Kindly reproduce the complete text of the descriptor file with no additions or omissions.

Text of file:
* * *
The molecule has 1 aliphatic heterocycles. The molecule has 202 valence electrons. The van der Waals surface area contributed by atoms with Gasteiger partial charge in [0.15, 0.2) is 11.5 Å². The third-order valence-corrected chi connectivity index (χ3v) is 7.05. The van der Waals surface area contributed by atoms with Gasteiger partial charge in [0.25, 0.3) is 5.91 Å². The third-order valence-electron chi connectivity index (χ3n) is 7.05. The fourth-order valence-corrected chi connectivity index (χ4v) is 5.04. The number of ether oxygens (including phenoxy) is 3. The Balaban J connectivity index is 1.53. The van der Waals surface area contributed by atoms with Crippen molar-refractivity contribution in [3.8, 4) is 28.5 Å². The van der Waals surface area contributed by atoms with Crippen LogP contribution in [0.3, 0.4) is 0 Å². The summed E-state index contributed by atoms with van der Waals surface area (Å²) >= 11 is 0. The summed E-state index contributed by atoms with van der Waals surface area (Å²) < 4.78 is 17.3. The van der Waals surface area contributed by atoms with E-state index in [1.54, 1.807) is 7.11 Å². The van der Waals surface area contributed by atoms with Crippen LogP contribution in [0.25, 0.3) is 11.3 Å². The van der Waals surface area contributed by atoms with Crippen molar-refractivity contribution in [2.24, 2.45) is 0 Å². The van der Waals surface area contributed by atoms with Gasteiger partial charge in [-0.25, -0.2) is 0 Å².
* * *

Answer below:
The molecule has 1 aliphatic heterocycles. The molecule has 202 valence electrons. The van der Waals surface area contributed by atoms with Gasteiger partial charge in [0.15, 0.2) is 11.5 Å². The third-order valence-corrected chi connectivity index (χ3v) is 7.05. The van der Waals surface area contributed by atoms with Gasteiger partial charge in [0.25, 0.3) is 5.91 Å². The third-order valence-electron chi connectivity index (χ3n) is 7.05. The fourth-order valence-corrected chi connectivity index (χ4v) is 5.04. The number of ether oxygens (including phenoxy) is 3. The Balaban J connectivity index is 1.53. The van der Waals surface area contributed by atoms with Crippen molar-refractivity contribution in [3.8, 4) is 28.5 Å². The van der Waals surface area contributed by atoms with Crippen LogP contribution in [0.3, 0.4) is 0 Å². The summed E-state index contributed by atoms with van der Waals surface area (Å²) >= 11 is 0. The summed E-state index contributed by atoms with van der Waals surface area (Å²) < 4.78 is 17.3. The van der Waals surface area contributed by atoms with E-state index in [1.54, 1.807) is 7.11 Å². The van der Waals surface area contributed by atoms with Crippen LogP contribution in [0.25, 0.3) is 11.3 Å². The van der Waals surface area contributed by atoms with Crippen molar-refractivity contribution in [2.24, 2.45) is 0 Å². The van der Waals surface area contributed by atoms with Gasteiger partial charge in [-0.25, -0.2) is 0 Å².